DirecTV, Inc. v. Town of New Hampton

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Justia Opinion Summary

Plaintiff DirecTV, Inc. appealed a superior court decision denying a petition for property tax abatement for the tax years 2007, 2008, and 2009. The property at issue was located in New Hampton and used by DirecTV as a satellite uplink facility. On appeal, DirecTV argued that the trial court erred when it: (1) ruled that satellite antennas and batteries used to provide backup power constituted fixtures; and (2) determined the value of the property. The New Hampshire Supreme Court concluded after review that the antennas and batteries were not fixtures, and therefore, taxable as real estate. The Court reversed the superior court on that issue, vacated its decision on the valuation of the property, and remanded for further proceedings.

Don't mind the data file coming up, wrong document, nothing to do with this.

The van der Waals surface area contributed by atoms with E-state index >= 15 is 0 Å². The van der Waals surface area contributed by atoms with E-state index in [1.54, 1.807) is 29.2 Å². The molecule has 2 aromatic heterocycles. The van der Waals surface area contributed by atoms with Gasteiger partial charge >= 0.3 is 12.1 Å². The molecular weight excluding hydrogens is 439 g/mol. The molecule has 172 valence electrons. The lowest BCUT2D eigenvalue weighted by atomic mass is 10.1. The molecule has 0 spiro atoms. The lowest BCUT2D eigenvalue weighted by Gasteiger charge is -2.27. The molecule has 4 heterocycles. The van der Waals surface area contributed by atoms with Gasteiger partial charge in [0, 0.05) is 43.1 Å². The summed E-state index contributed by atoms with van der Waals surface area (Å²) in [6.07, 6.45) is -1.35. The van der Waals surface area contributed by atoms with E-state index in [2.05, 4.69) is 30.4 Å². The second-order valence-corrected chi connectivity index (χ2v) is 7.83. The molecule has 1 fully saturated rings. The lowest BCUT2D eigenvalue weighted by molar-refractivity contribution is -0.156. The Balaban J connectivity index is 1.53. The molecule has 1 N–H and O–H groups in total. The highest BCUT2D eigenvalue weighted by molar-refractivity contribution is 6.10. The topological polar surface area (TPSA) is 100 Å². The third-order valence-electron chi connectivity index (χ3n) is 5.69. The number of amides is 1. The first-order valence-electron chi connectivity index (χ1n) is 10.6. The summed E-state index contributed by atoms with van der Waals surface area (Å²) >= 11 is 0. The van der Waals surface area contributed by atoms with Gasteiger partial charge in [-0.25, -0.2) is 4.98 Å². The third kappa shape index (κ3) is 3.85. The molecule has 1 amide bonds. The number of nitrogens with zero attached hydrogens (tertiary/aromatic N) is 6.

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NOTICE: This opinion is subject to motions for rehearing under Rule 22 as well as formal revision before publication in the New Hampshire Reports. Readers are requested to notify the Reporter, Supreme Court of New Hampshire, One Charles Doe Drive, Concord, New Hampshire 03301, of any editorial errors in order that corrections may be made before the opinion goes to press. Errors may be reported by E-mail at the following address: reporter@courts.state.nh.us. Opinions are available on the Internet by 9:00 a.m. on the morning of their release. The direct address of the court's home page is: http://www.courts.state.nh.us/supreme. THE SUPREME COURT OF NEW HAMPSHIRE ___________________________ Belknap No. 2016-0151 DIRECTV, INC. v. TOWN OF NEW HAMPTON Argued: February 16, 2017 Opinion Issued: May 26, 2017 Sulloway & Hollis, P.L.L.C., of Concord (Margaret H. Nelson and Jay Surdukowski on the brief, and Ms. Nelson orally), for the plaintiff. Mitchell Municipal Group, P.A., of Laconia (Judith E. Whitelaw and Walter L. Mitchell on the brief, and Ms. Whitelaw orally), for the defendant. Law Office of Joshua L. Gordon, of Concord (Joshua L. Gordon on the brief), for New Hampshire Association of Broadcasters, as amicus curiae. Devine, Millimet & Branch PA, of Manchester (Daniel E. Will on the brief), for Satellite Broadcasting & Communications Association, as amicus curiae. BASSETT, J. The plaintiff, DirecTV, Inc. (DirecTV), appeals the decision of the Superior Court (O’Neill, J.) denying a petition for property tax abatement for the tax years 2007, 2008, and 2009. The property at issue is located in New Hampton and is used by DirecTV as a satellite uplink facility. On appeal, DirecTV argues that the trial court erred when it (1) ruled that satellite antennas and batteries used to provide backup power constitute fixtures, and (2) determined the value of the property. Because we conclude that the antennas and batteries are not fixtures — and, therefore, are not taxable as real estate — we reverse the decision of the trial court on that issue, vacate its decision on the valuation of the property, and remand for further proceedings consistent with this opinion. The trial court found, or the record supports, the following facts. DirecTV is a national provider of satellite television service. In 2005, it purchased the property at issue: an approximately 21 acre parcel, on which is built a 46,000 square-foot building. Prior to the purchase, the building was used as a woolen mill facility, and contained a small office, an area for light manufacturing, a loading dock, and warehouse space. DirecTV intended to use the property as a satellite uplink facility, from which it would transmit television content to its satellites. The satellites, in turn, would transmit that content to customers’ receivers. In selecting the property as the site of its new facility, DirecTV was primarily motivated by the property’s geographic location. In order to transmit content to the satellites, which revolve in geosynchronous orbit around the earth, the uplink facility was required to be stationed somewhere within a designated geographical area in the Northeast. The designated area included the New Hampton property, parts of other New England states, as well as upstate New York. However, neither the land nor the building in New Hampton possessed any additional characteristics that were necessary for the operation of the uplink facility. As Leon Stanger, an engineer and consultant for DirecTV, testified at the 2011 hearing, it is “relatively easy to adapt” a building to an uplink facility. During the year following its purchase of the property, DirecTV made various improvements to the land and to the building. In addition to using the property as an uplink facility, DirecTV uses the property for monitoring and operating the satellites, and for the storage of spare parts and equipment. Overall, as improved, about one-third of the building is used for DirecTV’s satellite operations, while two-thirds is used as a warehouse. Relevant for purposes of this appeal are two types of specialized equipment that DirecTV uses at the property: satellite antennas and batteries. Because the parties’ dispute turns on the nature of these items, we discuss their characteristics and the circumstances surrounding their installation in more detail. 2 There are six antennas at issue in this case, three of which have 13meter dishes, and three of which have 9-meter dishes. The 13-meter antennas are used to transmit television content to the satellites, while the 9-meter antennas are used in monitoring and operating the satellites. Each antenna consists of, among other components, a stanchion, a dish, internal tracking mechanisms and electronics, motors, conduit systems, and “de-icers.” To install these antennas, DirecTV poured concrete pads. The pads are three to four feet deep. Conduits for electrical wiring were placed in the concrete pads and run underground from the antennas to the facility. Trucks then transported the antennas to the property, where they were removed by crane, assembled, and bolted onto the pads. It took approximately one week to assemble each antenna structure, and several additional weeks to configure and install the wiring running between the antenna and the facility. The process of disassembly is “straightforward”: an antenna can be removed in approximately five days. Removal of the antennas would not affect the utility of the land or the building itself. DirecTV has moved satellite dishes between facilities in the past. The antennas used by DirecTV cannot be readily utilized by other businesses, including DirecTV’s primary competitor, DISH Network Corporation. Antennas are configured based upon each company’s specifications, and must be placed in a specified location to transmit to the company’s satellites. DirecTV’s Federal Communications Commission license is limited to the New Hampton site and the particular frequencies that the antennas use. If DirecTV left the site, the license would terminate. Turning to the batteries, they are used as part of the Uninterruptible Power Service (UPS) system, which provides emergency power “if the primary power drops out.” Dozens of batteries are used in the backup system, and each battery is approximately the size of a car battery. During a power outage the batteries provide electricity to the facility until the backup generators start. This backup system is designed “strictly for the DirecTV equipment,” and is necessary to ensure uninterrupted service to customers. The batteries sit on steel racks and are easily removable. If DirecTV ceased operations at the New Hampton facility, the batteries would be moved to, and used at, other DirecTV facilities. In 2007, DirecTV filed a request for tax abatement with the defendant, the Town of New Hampton. After the Town denied the request, DirecTV filed a petition for tax abatement in the trial court. Subsequently, DirecTV amended its petition to include the 2008 and 2009 tax years. The case was bifurcated: the trial court first held hearings to determine whether DirecTV’s equipment was taxable as real estate. The court ruled, among other things, that all six antennas, as well as the batteries, are taxable fixtures. The trial court then 3 proceeded to the valuation phase of the case, after which it ruled that DirecTV had failed to satisfy its burden to establish it had been taxed disproportionately. This appeal followed. On appeal, DirecTV argues that the trial court erred when it: (1) concluded that the antennas and batteries are fixtures under RSA 72:6 (2012); (2) failed to apply the tax exemption for emergency power sources to the batteries, pursuant to RSA 72:8 (2012); and (3) failed to “take into account” the evidence demonstrating that antennas are not taxed as real estate in New Hampton or other communities in New Hampshire, resulting in unconstitutional taxation, see N.H. CONST. pt. I, art. 12; N.H. CONST. pt. II, art. 5; N.H. CONST. pt. II, art. 6. DirecTV also challenges the trial court’s valuation of the property. However, because we conclude that the trial court erred in ruling that the antennas and batteries are fixtures, we need not address DirecTV’s arguments on the valuation issue. We review a trial court’s application of law to facts de novo. Blagbrough Family Realty Trust v. A&T Forest Prods., 155 N.H. 29, 33 (2007). We accord deference to the trial court’s findings of fact, where those findings are supported by evidence in the record. Id. “As a general rule taxes cannot be assessed and collected in this State except by authority of the legislature.” King Ridge, Inc. v. Town of Sutton, 115 N.H. 294, 296 (1975). RSA 72:6 provides, “All real estate, whether improved or unimproved, shall be taxed except as otherwise provided.” Accordingly, if the antennas and batteries are “real estate” as that term is used in RSA 72:6, then “they are taxable unless exempted by some other provision.” N.E. Tel. & Tel. Co. v. City of Franklin, 141 N.H. 449, 452 (1996) (quotation omitted). For purposes of RSA 72:6, taxable real estate includes fixtures, which are items of personalty that have “los[t] [their] character as personalty” and have become “part of the realty.” Id. at 453. This occurs when “there exists an actual or constructive annexation to the realty, with the intention of making it a permanent accession to the freehold, and an appropriation or adaptation to the use or purpose of that part of the realty with which it is connected.” Id. (emphasis and quotation omitted). The inquiry is a mixed question of law and fact. Id. In New England Telephone, we explained that the question of whether an item “is properly classified as . . . personalty or a fixture” turns on several factors, including: the item’s nature and use; the intent of the party making the annexation; the degree and extent to which the item is specially adapted to the realty; the degree and extent of the item’s 4 annexation to the realty; and the relationship between the realty’s owner and the person claiming the item. Id. “The central factors are the nature of the article and its use, as connected with the use of the underlying land, because these factors provide the basis for ascertaining the intent of the party who affixes or annexes the item in question.” Id. (quotation and citations omitted). DirecTV argues that the trial court erred in two respects when it applied this multi-factor test. First, DirecTV contends that the trial court failed to properly apply the adaptation factor — that is, whether the item is “specially adapted to the realty.” Id. The trial court applied the principle that an item is adapted to the realty if it is “essential to” the current use of the property. It concluded that the antennas and batteries are fixtures because they “are essential to the use of the building as an uplink facility.” DirecTV argues that the trial court erred because the adaptation factor concerns whether an item is “necessary for the functioning of the building” or the land, not whether the item is essential “for the business operations taking place in [the] building,” as the trial court determined. Second, DirecTV asserts that the trial court erroneously found that DirecTV intended to make the antennas and batteries “permanent accession[s] to the freehold.” Id. We agree with DirecTV on both points. A review of our case law establishes that, in evaluating whether personalty has been adapted to the realty, the proper focus of the inquiry is upon the relationship of the personalty to the realty itself — the buildings or land — rather than to the business enterprise carried on at the property. For example, in New England Telephone, we held that telecommunications equipment, including telephone poles and underground wires, as well as office equipment consisting of frames, switches, and power equipment, did not constitute fixtures. Id. In that case, the plaintiffs were three “public utilities providing telecommunications services in New Hampshire.” Id. at 450. The poles and wires were installed on the property of third parties “in a manner that permits and facilitates their removal and relocation.” Id. at 451. Similarly, the office equipment, “most of which [was] located in buildings owned by the plaintiffs,” was “both portable and designed to permit removal and relocation.” Id. We affirmed the trial court’s holding that these items were not fixtures, emphasizing that all of the plaintiffs’ equipment could be removed “without affecting the utility of the underlying land, the buildings, or the equipment itself.” Id. at 453. We further stated that the items would be “equally useful” elsewhere, and “would not render the land or buildings incomplete and unfit for use.” Id. (quotations omitted). Although all of the equipment was integral to the plaintiffs’ telecommunications operations, we noted that, if the plaintiffs were to move, “[t]he vacated building[s], though devoid of central office 5 equipment, [would] retain[] utility for other commercial or professional uses.” Id. at 451; see also Kaheawa Wind Power, LLC v. County of Maui, 347 P.3d 632, 641 (Haw. Ct. App. 2014) (recognizing the distinction between “the business which is carried on in or upon the premises, and the premises” (quotation omitted)). In Appeal of Town of Pelham, 143 N.H. 536 (1999), we examined whether eight trailers were fixtures. The taxpayer maintained a single family home on, and conducted a fuel oil business from, the property. Appeal of Town of Pelham, 143 N.H. at 537. The trailers were used for storage by the taxpayer. Id. We affirmed the decision of the Board of Tax and Land Appeals ruling that the trailers were not fixtures. See id. at 539-40. We noted that the trailers were “readily removable and transportable without affecting the utility of the underlying land, buildings, or the trailers,” and that they “could be equally useful and adapted for general use elsewhere.” Id. at 539. Importantly, we did not address whether the use of the trailers for storage was essential to either the residential or the business activities occurring on the property. See id. at 539-40. In Crown Paper Co. v. City of Berlin, 142 N.H. 563 (1997), we discussed the circumstances under which factory machinery could be deemed to be a fixture. There, the taxpayer sought an abatement of real estate taxes relating to, among other things, “certain production equipment” used in the taxpayer’s pulp mill. See Crown Paper Co., 142 N.H. at 566. The pulp mill contained “paper machines, bleachers, dryers, boilers and steam turbines, storage and other tanks, a new chemical recovery unit, [and] computer control rooms.” Id. at 565-66. We observed that, “[i]n rare circumstances,” factory machinery may be deemed a fixture if it “has a special use . . . independent of or unrelated to the process of production, that [is] intimately intertwined with the underlying realty.” Id. at 569 (emphases added). This standard was derived from our decision in King Ridge, Inc. v. Town of Sutton, 115 N.H. 294, 299 (1975), in which we held that ski lifts installed at a ski area were taxable as realty under RSA 72:6 because “[t]he exclusive use of the lifts [was] intimately intertwined” with the specially designed use of the land. King Ridge, Inc., 115 N.H. at 299. Thus, for factory machinery to satisfy this standard, “the trial court must determine that some characteristic of the underlying realty makes a special or other use of the factory machinery useful, and that the special or other use of the factory machinery renders the underlying realty useful.” Crown Paper Co., 142 N.H. at 569 (emphases added). Although we have treated the “intimately intertwined” standard as distinct from the multi-factor test described in New England Telephone, see N.E. Tel. & Tel. Co., 141 N.H. at 452-55, our discussion in Crown Paper Co. is nonetheless relevant because it explicitly acknowledges that when determining whether the item is taxable under RSA 72:6, it is an item’s relationship to the underlying realty that is considered, and 6 not the item’s relationship to the taxpayer’s business activities. See Crown Paper Co., 142 N.H. at 568-69; see also 8 R. Powell, Powell on Real Property § 57.05[5][b], at 57-44 n.75 (Michael Allan Wolf ed., 2012) (collecting cases for proposition that “[a]rticles specially adapted to the premises and not merely to the current business on the premises are most likely to become realty”). To be sure, as the Town argues, in the distant past, we sometimes stated a contrary view. See, e.g., Despatch Line of Packets v. Bellamy Man. Co., 12 N.H. 205, 232 (1841) (“Machines, and other articles essential to the occupation of a building, or to the business carried on in it . . . become part of it, and pass by a conveyance of the land.” (emphasis added)); see also Automatic Sprinkler Corp. v. Marston, 94 N.H. 375, 376 (1947); Lathrop v. Blake, 23 N.H. 46, 63-64 (1851). However, our law pertaining to fixtures, like that of other jurisdictions, has evolved over the course of the last two centuries. See generally Powell, supra § 57.05[1]-[2][a], at 57-25 to 57-32 (discussing historical development of law on fixtures). As discussed above, we now examine a number of factors, the predominant consideration being the intention with which the annexation is made. See, e.g., N.E. Tel. & Tel. Co., 141 N.H. at 453; The Saver’s Bank v. Anderson, 125 N.H. 193, 195 (1984); see also WO Co. v. Benjamin Franklin Corp., 562 F.2d 1339, 1345 (1st Cir. 1977). Regarding the factor of an item’s adaptation to the realty, we do not focus solely upon the relationship between the item and the activities occurring on the property. Rather, we consider the relationship between the item and the realty itself, because that consideration “provide[s] the basis for ascertaining the intent of the party who affixes or annexes the item in question.” N.E. Tel. & Tel. Co., 141 N.H. at 453; see also Powell, supra § 57.05[4][a], at 57-39 (“For the most part, the importance of the chattel to the use and enjoyment of the real estate is simply one more benchmark considered in arriving at the truly determinative test, the intent of the owner of the object.”). We now apply the New England Telephone test in this case. The evidence in the record is not materially distinguishable from the facts in New England Telephone. Like the equipment in that case, the antennas, although large and bolted in place, are “readily removable and transportable without affecting the utility of the underlying land, the buildings, or the equipment itself.” N.E. Tel. & Tel. Co., 141 N.H. at 453. There are no peculiar characteristics of the land or the building that would render the antennas unfit for other commercial or professional uses if they were removed, and the antennas have equal utility if moved elsewhere. See id. If the antennas were removed, the only articles associated with the antennas that would remain on the land would be the concrete pads and the underground wiring, neither of which would detract from the fitness of the property for other uses. Further, we agree with DirecTV that the trial court erred when it found that DirecTV intended to make the antennas permanent accessions to the freehold. See Crown Paper Co., 142 N.H. at 566 (stating that findings of fact 7 are “overturned only if unsupported by the evidence”). The only conclusion supported by the record is that DirecTV intended that the antennas remain its personal equipment. The antennas were affixed at their current location in order to communicate with DirecTV’s own satellites, and they cannot be readily utilized by other businesses. DirecTV holds a license for the antennas that is specific to the frequencies DirecTV uses in its business. There was also testimony that, if DirecTV were to terminate operations at the property, DirecTV would retain its equipment for use at other facilities or as spare parts. The Town counters that there was evidence showing that DirecTV intended to keep the antennas affixed to the land “as long as the property is used as an uplink facility.” However, the question of whether DirecTV intended to use its equipment indefinitely while it conducted its business on the property is distinct — and qualitatively different — from the question here, which is whether DirecTV intended to make the antennas permanent parts of the realty. See N.E. Tel. & Tel. Co., 141 N.H. at 453. The nature and use of the antennas, as well as the nature of DirecTV’s business and the industry in which it operates, demonstrate that DirecTV considered the antennas to be personal equipment rather than permanent parts of the realty. See id. (stating that use of telephone poles and wires with integrated telecommunications systems “belies the proposition that the equipment became a . . . part of the underlying realty so as to pass by conveyance with it”). Accordingly, we conclude that the antennas are personalty, rather than fixtures. We observe that our conclusion is in accord with the holdings of numerous other courts in cases involving similar equipment. See, e.g., Motorola Communications and Electronics v. Dale, 665 F.2d 771, 772-74 (5th Cir. 1982) (under Mississippi law, 400-foot radio tower was personal property); In re Merrick, 151 B.R. 260, 261-62 (Bankr. D. Idaho 1993) (residential satellite dish affixed to concrete pad on land was not a fixture); Kaheawa Wind Power, LLC, 347 P.3d at 640-41 (“wind farm” turbines did not constitute fixtures). Indeed, we note that there was evidence that other communities in New Hampshire do not regard commercial satellite antennas to be taxable realty. The evidence in the record also demonstrates that the batteries are not fixtures. The batteries are not affixed to the building; they are stored in steel racks and are easy to install and remove. As with the antennas, removal of the batteries would not impair the function of the building, which would retain utility for other commercial or professional purposes. The use of the batteries as part of the emergency power system is specific to DirecTV’s particular business needs, and there was testimony that DirecTV would make use of the batteries at other facilities if it ceased operations at the property. These facts demonstrate that the batteries were not intended to be “permanent and essential part[s] of the underlying realty.” N.E. Tel. & Tel. Co., 141 N.H. at 453. In sum, we conclude that the antennas and batteries are personal property, 8 rather than taxable real estate, and we therefore reverse the trial court on the fixture issue. Given this conclusion, we need not address DirecTV’s constitutional claim, or its argument that, pursuant to RSA 72:8, the batteries are exempt from taxation as real estate. Because the trial court’s fixture analysis impacted its valuation of the property, we vacate the trial court’s determination of value, and remand for further proceedings consistent with this opinion. See In the Matter of Doherty and Doherty, 168 N.H. 694, 700 (2016). Reversed in part; vacated in part; and remanded. DALIANIS, C.J., and HICKS, CONBOY, and LYNN, JJ., concurred. 9